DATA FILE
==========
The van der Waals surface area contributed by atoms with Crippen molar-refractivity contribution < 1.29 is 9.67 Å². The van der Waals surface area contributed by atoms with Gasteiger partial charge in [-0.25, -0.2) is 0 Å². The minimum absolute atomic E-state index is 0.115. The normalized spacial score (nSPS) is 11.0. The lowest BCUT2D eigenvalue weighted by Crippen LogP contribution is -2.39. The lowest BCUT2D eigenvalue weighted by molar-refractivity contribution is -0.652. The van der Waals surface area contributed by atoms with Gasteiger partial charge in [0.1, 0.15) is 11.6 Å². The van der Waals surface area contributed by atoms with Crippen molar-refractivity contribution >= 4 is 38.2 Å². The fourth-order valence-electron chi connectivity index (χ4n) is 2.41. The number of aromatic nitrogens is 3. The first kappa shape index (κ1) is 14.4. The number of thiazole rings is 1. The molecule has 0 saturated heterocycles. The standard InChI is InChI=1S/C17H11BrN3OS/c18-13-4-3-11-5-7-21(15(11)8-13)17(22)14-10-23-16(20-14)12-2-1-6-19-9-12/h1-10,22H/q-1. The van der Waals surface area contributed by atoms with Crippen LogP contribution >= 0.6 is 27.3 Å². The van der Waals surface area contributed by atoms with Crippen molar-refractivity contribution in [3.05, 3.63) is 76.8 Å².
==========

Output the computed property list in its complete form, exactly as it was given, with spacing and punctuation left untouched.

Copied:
The van der Waals surface area contributed by atoms with Crippen molar-refractivity contribution < 1.29 is 9.67 Å². The van der Waals surface area contributed by atoms with Gasteiger partial charge in [-0.25, -0.2) is 0 Å². The minimum absolute atomic E-state index is 0.115. The normalized spacial score (nSPS) is 11.0. The lowest BCUT2D eigenvalue weighted by Crippen LogP contribution is -2.39. The lowest BCUT2D eigenvalue weighted by molar-refractivity contribution is -0.652. The van der Waals surface area contributed by atoms with Gasteiger partial charge in [0.1, 0.15) is 11.6 Å². The van der Waals surface area contributed by atoms with Crippen molar-refractivity contribution >= 4 is 38.2 Å². The fourth-order valence-electron chi connectivity index (χ4n) is 2.41. The number of aromatic nitrogens is 3. The first kappa shape index (κ1) is 14.4. The number of thiazole rings is 1. The molecule has 0 saturated heterocycles. The standard InChI is InChI=1S/C17H11BrN3OS/c18-13-4-3-11-5-7-21(15(11)8-13)17(22)14-10-23-16(20-14)12-2-1-6-19-9-12/h1-10,22H/q-1. The van der Waals surface area contributed by atoms with Crippen LogP contribution >= 0.6 is 27.3 Å². The van der Waals surface area contributed by atoms with Crippen molar-refractivity contribution in [3.05, 3.63) is 76.8 Å².